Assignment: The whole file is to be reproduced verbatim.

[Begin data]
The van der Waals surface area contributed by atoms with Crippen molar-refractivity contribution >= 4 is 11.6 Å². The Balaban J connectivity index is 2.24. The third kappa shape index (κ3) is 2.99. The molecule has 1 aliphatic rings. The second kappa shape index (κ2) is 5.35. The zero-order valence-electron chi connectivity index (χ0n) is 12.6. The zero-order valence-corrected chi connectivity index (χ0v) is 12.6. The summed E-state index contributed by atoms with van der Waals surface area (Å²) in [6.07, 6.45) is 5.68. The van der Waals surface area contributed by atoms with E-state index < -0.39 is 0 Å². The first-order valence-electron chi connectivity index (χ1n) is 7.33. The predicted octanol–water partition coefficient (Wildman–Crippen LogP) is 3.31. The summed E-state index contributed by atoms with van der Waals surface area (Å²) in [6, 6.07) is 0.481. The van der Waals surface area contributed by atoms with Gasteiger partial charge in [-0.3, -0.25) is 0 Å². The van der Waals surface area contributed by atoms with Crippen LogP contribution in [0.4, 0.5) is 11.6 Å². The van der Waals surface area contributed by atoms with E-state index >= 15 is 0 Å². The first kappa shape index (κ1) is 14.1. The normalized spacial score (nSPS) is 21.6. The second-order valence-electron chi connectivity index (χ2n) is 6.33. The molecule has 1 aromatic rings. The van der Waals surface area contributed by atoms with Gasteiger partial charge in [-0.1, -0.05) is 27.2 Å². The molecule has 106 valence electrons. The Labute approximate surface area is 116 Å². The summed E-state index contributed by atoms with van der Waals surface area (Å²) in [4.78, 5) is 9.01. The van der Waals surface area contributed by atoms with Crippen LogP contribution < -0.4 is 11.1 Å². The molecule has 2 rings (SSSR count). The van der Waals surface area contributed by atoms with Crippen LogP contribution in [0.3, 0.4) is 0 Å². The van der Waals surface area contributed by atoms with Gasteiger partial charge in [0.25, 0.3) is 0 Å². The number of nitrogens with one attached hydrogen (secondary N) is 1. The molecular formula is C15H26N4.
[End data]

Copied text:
The van der Waals surface area contributed by atoms with Crippen molar-refractivity contribution >= 4 is 11.6 Å². The Balaban J connectivity index is 2.24. The third kappa shape index (κ3) is 2.99. The molecule has 1 aliphatic rings. The second kappa shape index (κ2) is 5.35. The zero-order valence-electron chi connectivity index (χ0n) is 12.6. The zero-order valence-corrected chi connectivity index (χ0v) is 12.6. The summed E-state index contributed by atoms with van der Waals surface area (Å²) in [6.07, 6.45) is 5.68. The van der Waals surface area contributed by atoms with E-state index < -0.39 is 0 Å². The first-order valence-electron chi connectivity index (χ1n) is 7.33. The predicted octanol–water partition coefficient (Wildman–Crippen LogP) is 3.31. The summed E-state index contributed by atoms with van der Waals surface area (Å²) in [6, 6.07) is 0.481. The van der Waals surface area contributed by atoms with Gasteiger partial charge in [-0.3, -0.25) is 0 Å². The van der Waals surface area contributed by atoms with Crippen LogP contribution in [0.4, 0.5) is 11.6 Å². The van der Waals surface area contributed by atoms with E-state index >= 15 is 0 Å². The first kappa shape index (κ1) is 14.1. The normalized spacial score (nSPS) is 21.6. The second-order valence-electron chi connectivity index (χ2n) is 6.33. The molecule has 1 aromatic rings. The van der Waals surface area contributed by atoms with Gasteiger partial charge in [-0.1, -0.05) is 27.2 Å². The molecule has 106 valence electrons. The Labute approximate surface area is 116 Å². The summed E-state index contributed by atoms with van der Waals surface area (Å²) in [4.78, 5) is 9.01. The van der Waals surface area contributed by atoms with Crippen LogP contribution < -0.4 is 11.1 Å². The molecule has 2 rings (SSSR count). The van der Waals surface area contributed by atoms with Crippen LogP contribution in [0.3, 0.4) is 0 Å². The van der Waals surface area contributed by atoms with Gasteiger partial charge in [0.25, 0.3) is 0 Å². The number of nitrogens with one attached hydrogen (secondary N) is 1. The molecular formula is C15H26N4.